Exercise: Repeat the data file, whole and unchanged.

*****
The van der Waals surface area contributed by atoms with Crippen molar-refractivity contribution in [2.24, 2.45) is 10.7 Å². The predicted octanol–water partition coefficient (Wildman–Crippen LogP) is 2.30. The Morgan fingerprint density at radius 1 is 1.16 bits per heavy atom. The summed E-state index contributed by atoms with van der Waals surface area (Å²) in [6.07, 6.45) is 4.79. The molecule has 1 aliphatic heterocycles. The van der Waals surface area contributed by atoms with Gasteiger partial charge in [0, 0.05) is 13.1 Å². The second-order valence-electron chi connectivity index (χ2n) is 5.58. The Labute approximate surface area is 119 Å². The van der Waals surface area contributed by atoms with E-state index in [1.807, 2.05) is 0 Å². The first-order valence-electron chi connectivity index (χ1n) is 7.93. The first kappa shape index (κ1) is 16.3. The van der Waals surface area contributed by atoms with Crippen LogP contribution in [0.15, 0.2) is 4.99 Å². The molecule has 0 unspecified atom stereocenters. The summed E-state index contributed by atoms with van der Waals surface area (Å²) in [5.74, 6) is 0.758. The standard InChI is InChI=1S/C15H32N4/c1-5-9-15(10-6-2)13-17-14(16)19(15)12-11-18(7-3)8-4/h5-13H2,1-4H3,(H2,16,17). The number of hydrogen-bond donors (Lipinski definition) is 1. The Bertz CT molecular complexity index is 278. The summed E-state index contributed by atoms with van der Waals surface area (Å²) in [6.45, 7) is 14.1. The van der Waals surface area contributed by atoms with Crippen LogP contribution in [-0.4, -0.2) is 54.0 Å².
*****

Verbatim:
The van der Waals surface area contributed by atoms with Crippen molar-refractivity contribution in [2.24, 2.45) is 10.7 Å². The predicted octanol–water partition coefficient (Wildman–Crippen LogP) is 2.30. The Morgan fingerprint density at radius 1 is 1.16 bits per heavy atom. The summed E-state index contributed by atoms with van der Waals surface area (Å²) in [6.07, 6.45) is 4.79. The molecule has 1 aliphatic heterocycles. The van der Waals surface area contributed by atoms with Gasteiger partial charge in [0, 0.05) is 13.1 Å². The second-order valence-electron chi connectivity index (χ2n) is 5.58. The Labute approximate surface area is 119 Å². The van der Waals surface area contributed by atoms with E-state index in [1.807, 2.05) is 0 Å². The first-order valence-electron chi connectivity index (χ1n) is 7.93. The first kappa shape index (κ1) is 16.3. The van der Waals surface area contributed by atoms with Crippen LogP contribution in [0.15, 0.2) is 4.99 Å². The molecule has 0 unspecified atom stereocenters. The summed E-state index contributed by atoms with van der Waals surface area (Å²) in [5.74, 6) is 0.758. The standard InChI is InChI=1S/C15H32N4/c1-5-9-15(10-6-2)13-17-14(16)19(15)12-11-18(7-3)8-4/h5-13H2,1-4H3,(H2,16,17). The number of hydrogen-bond donors (Lipinski definition) is 1. The Bertz CT molecular complexity index is 278. The summed E-state index contributed by atoms with van der Waals surface area (Å²) in [6.45, 7) is 14.1. The van der Waals surface area contributed by atoms with Crippen LogP contribution in [-0.4, -0.2) is 54.0 Å².